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Also: New York City’s new sodium rules face litigation.
Here’s some of what we’ve been reading today ...
AUSTIN, Texas: Like many other Republican governors, Greg Abbott has firmly stated that he does not want Syrian refugees in the Lone Star State, despite federal authority over refugee resettlement issues. And Abbott’s administration has sent a message loud and clear to aid organizations interested in resettling refugees in Texas.
As the Houston Chronicle reports:
Texas health commissioner Chris Traylor issued the first lawsuit threat over the Thanksgiving holiday weekend in a letter to the Dallas branch of the International Rescue Committee, which said earlier this month that it supports accepting Syrian refugees.
"We have been unable to achieve cooperation with your agency," Traylor wrote in the letter, which was released to the Houston Chronicle late Sunday, adding that, "Failure by your organization to cooperate with the State of Texas as required by federal law may result in the termination of your contract with the state and other legal action."
The newspaper reports that despite declarations from Abbott’s administration to block refugee resettlement in Texas, "the federal government can simply work directly with local resettlement groups to place Syrians with them.” [Houston Chronicle]
BOLIVIA, North Carolina: In the Tar Heel State, law enforcement is getting tough on some horticultural crimes. The News & Observer reports on some tough penalties two men are facing, after being arrested by local sheriff’s deputies who found them with a sackful of rare and carnivorous Venus flytraps:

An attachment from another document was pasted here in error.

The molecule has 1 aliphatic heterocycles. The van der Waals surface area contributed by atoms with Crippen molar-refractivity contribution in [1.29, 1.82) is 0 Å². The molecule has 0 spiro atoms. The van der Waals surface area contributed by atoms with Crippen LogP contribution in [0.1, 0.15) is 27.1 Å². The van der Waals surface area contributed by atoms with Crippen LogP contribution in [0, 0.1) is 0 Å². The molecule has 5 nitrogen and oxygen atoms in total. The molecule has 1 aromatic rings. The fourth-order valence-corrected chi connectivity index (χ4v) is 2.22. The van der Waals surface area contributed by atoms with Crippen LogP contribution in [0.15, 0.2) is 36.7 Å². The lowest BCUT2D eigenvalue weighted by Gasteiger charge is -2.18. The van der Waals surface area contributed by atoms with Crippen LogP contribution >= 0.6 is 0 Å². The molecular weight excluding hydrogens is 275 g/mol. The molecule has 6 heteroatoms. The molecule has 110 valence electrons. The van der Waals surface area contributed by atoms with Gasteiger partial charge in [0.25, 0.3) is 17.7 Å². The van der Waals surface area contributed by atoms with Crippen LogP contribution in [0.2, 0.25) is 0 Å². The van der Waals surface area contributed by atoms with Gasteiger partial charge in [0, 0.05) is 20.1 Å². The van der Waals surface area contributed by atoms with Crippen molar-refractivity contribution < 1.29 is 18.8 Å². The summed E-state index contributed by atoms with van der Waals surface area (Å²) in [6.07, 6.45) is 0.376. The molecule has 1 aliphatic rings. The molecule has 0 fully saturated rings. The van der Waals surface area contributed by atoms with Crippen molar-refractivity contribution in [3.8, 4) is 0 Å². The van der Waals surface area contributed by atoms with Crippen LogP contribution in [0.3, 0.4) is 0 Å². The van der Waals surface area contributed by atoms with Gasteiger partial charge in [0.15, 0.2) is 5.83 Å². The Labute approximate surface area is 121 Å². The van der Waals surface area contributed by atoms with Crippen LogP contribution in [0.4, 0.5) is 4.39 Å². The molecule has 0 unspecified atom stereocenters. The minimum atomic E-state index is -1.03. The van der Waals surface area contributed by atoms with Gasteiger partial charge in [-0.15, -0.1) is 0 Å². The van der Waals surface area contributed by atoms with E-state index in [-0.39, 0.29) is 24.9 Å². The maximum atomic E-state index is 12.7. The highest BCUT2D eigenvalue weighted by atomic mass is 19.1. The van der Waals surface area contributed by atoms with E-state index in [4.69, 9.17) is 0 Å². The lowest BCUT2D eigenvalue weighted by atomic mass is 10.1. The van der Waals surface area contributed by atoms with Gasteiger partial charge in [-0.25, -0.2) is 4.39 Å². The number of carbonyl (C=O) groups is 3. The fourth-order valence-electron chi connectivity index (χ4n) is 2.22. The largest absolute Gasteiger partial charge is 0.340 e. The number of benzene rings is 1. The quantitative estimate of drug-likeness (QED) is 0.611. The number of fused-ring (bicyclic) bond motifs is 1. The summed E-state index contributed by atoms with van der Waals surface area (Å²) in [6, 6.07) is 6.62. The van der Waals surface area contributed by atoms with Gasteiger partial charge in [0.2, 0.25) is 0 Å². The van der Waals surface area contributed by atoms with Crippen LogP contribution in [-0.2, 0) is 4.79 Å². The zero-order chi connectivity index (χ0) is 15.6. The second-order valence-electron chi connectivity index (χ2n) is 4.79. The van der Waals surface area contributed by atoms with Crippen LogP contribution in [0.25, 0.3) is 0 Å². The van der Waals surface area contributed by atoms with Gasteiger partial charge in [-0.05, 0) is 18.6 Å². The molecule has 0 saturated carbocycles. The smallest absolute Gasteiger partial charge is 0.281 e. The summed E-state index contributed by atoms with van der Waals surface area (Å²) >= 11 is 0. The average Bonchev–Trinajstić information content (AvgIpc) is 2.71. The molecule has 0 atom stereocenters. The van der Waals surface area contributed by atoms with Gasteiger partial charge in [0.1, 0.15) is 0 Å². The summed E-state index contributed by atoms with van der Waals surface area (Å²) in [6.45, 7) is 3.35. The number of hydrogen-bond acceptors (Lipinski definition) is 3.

On Nov. 1, sheriff’s deputies charged these men with taking 1,025 Venus flytraps from Orton Plantation, the historic antebellum plantation that sprawls along the Cape Fear River. For this charge, which also included the theft of purple pitcher plants, they were jailed with bond set at $1 million–the amount more commonly reserved for murderers.
A new law enacted a year ago in North Carolina made such crimes of botany a felony. [The News & Observer]
NEW YORK CITY, New York: The National Restaurant Association has filed a lawsuit against New York City’s Board of Health over new rules to take effect Tuesday that require chain restaurants to post warnings next to food items that contain more than the daily recommended amount of sodium—more than 3,200 milligrams of salt, Politico New York reports. New York City faced similar litigation over previous Board of Health regulations limiting the size of sugary beverages. A state appeals court ruled the city had overstepped its regulatory authority. [Politico New York]
CASPER, Wyoming: Despite a big downturn in the extractive minerals industry, which had previously provided a strong economic base in the Cowboy State, Wyoming’s economy hasn’t been hurting as much as it could be. Why? As the Casper Star-Tribune reports, construction and tourism have helped offset the losses. Low gas prices and promotions efforts to boost Yellowstone National Park visits have paved the way for robust tourism. [Casper Star-Tribune]
TOLEDO, Ohio: A Toledo City Council member says that the city government’s accounting system is “in shambles” after a trust fund that’s supposed to pay for smoke detectors for residents was “used to pay for hotel rooms, conference costs, and dinners for fire department officials,” the Toledo Blade reports. There’s also a conflict over a meeting where Councilman Mike Craig planned to question city officials on the matter. A city spokesman, the Blade reports, said there wasn’t enough notice given, so the city didn’t have enough time to prepare testimony. “The city auditor got me the numbers I was looking for in two hours that apparently the administration couldn't get in a week,” Craig said, according to the newspaper. [Toledo Blade]
Michael Grass is Executive Editor of Government Executive’s Route Fifty.
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